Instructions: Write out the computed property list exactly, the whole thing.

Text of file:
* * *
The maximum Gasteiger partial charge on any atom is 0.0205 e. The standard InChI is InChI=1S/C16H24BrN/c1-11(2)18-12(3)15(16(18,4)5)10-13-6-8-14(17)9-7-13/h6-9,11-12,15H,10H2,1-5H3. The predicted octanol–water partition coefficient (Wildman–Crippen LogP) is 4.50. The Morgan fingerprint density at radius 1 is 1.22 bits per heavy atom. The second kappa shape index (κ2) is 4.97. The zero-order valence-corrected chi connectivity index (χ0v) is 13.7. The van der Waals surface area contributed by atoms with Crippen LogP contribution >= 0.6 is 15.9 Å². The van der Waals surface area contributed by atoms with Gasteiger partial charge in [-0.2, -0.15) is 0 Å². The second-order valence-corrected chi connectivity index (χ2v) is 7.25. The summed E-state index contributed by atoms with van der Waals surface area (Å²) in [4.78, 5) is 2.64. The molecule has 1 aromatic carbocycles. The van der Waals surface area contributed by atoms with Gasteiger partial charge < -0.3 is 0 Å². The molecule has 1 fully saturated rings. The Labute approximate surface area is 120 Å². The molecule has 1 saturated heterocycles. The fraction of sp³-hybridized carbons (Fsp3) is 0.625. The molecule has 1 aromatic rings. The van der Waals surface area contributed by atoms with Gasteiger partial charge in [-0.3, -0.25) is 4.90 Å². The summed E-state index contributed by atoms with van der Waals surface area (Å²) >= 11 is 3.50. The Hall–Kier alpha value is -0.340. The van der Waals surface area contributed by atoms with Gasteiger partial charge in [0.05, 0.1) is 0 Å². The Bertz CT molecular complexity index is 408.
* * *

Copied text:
The maximum Gasteiger partial charge on any atom is 0.0205 e. The standard InChI is InChI=1S/C16H24BrN/c1-11(2)18-12(3)15(16(18,4)5)10-13-6-8-14(17)9-7-13/h6-9,11-12,15H,10H2,1-5H3. The predicted octanol–water partition coefficient (Wildman–Crippen LogP) is 4.50. The Morgan fingerprint density at radius 1 is 1.22 bits per heavy atom. The second kappa shape index (κ2) is 4.97. The zero-order valence-corrected chi connectivity index (χ0v) is 13.7. The van der Waals surface area contributed by atoms with Crippen LogP contribution >= 0.6 is 15.9 Å². The van der Waals surface area contributed by atoms with Gasteiger partial charge in [-0.2, -0.15) is 0 Å². The second-order valence-corrected chi connectivity index (χ2v) is 7.25. The summed E-state index contributed by atoms with van der Waals surface area (Å²) in [4.78, 5) is 2.64. The molecule has 1 aromatic carbocycles. The van der Waals surface area contributed by atoms with Gasteiger partial charge < -0.3 is 0 Å². The molecule has 1 fully saturated rings. The Labute approximate surface area is 120 Å². The molecule has 1 saturated heterocycles. The fraction of sp³-hybridized carbons (Fsp3) is 0.625. The molecule has 1 aromatic rings. The van der Waals surface area contributed by atoms with Gasteiger partial charge in [-0.3, -0.25) is 4.90 Å². The summed E-state index contributed by atoms with van der Waals surface area (Å²) >= 11 is 3.50. The Hall–Kier alpha value is -0.340. The van der Waals surface area contributed by atoms with Gasteiger partial charge in [0.05, 0.1) is 0 Å². The Bertz CT molecular complexity index is 408.